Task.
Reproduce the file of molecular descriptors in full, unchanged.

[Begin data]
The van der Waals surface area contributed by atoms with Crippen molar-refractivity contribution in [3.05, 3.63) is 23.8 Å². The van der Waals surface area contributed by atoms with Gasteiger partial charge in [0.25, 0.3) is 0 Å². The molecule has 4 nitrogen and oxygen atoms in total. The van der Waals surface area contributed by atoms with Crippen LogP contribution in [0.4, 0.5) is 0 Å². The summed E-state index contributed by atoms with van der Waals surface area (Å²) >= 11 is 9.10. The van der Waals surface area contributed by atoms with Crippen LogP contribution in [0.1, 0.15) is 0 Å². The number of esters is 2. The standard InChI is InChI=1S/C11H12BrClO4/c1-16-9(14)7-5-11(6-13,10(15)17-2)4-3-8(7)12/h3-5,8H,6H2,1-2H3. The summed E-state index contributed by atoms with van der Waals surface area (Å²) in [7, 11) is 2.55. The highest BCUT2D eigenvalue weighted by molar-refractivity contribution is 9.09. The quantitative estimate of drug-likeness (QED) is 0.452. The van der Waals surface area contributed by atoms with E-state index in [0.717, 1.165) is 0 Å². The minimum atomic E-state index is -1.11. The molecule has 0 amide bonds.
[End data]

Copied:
The van der Waals surface area contributed by atoms with Crippen molar-refractivity contribution in [3.05, 3.63) is 23.8 Å². The van der Waals surface area contributed by atoms with Gasteiger partial charge in [0.25, 0.3) is 0 Å². The molecule has 4 nitrogen and oxygen atoms in total. The van der Waals surface area contributed by atoms with Crippen LogP contribution in [0.4, 0.5) is 0 Å². The summed E-state index contributed by atoms with van der Waals surface area (Å²) >= 11 is 9.10. The van der Waals surface area contributed by atoms with Crippen LogP contribution in [0.1, 0.15) is 0 Å². The number of esters is 2. The standard InChI is InChI=1S/C11H12BrClO4/c1-16-9(14)7-5-11(6-13,10(15)17-2)4-3-8(7)12/h3-5,8H,6H2,1-2H3. The summed E-state index contributed by atoms with van der Waals surface area (Å²) in [7, 11) is 2.55. The highest BCUT2D eigenvalue weighted by molar-refractivity contribution is 9.09. The quantitative estimate of drug-likeness (QED) is 0.452. The van der Waals surface area contributed by atoms with E-state index in [0.717, 1.165) is 0 Å². The minimum atomic E-state index is -1.11. The molecule has 0 amide bonds.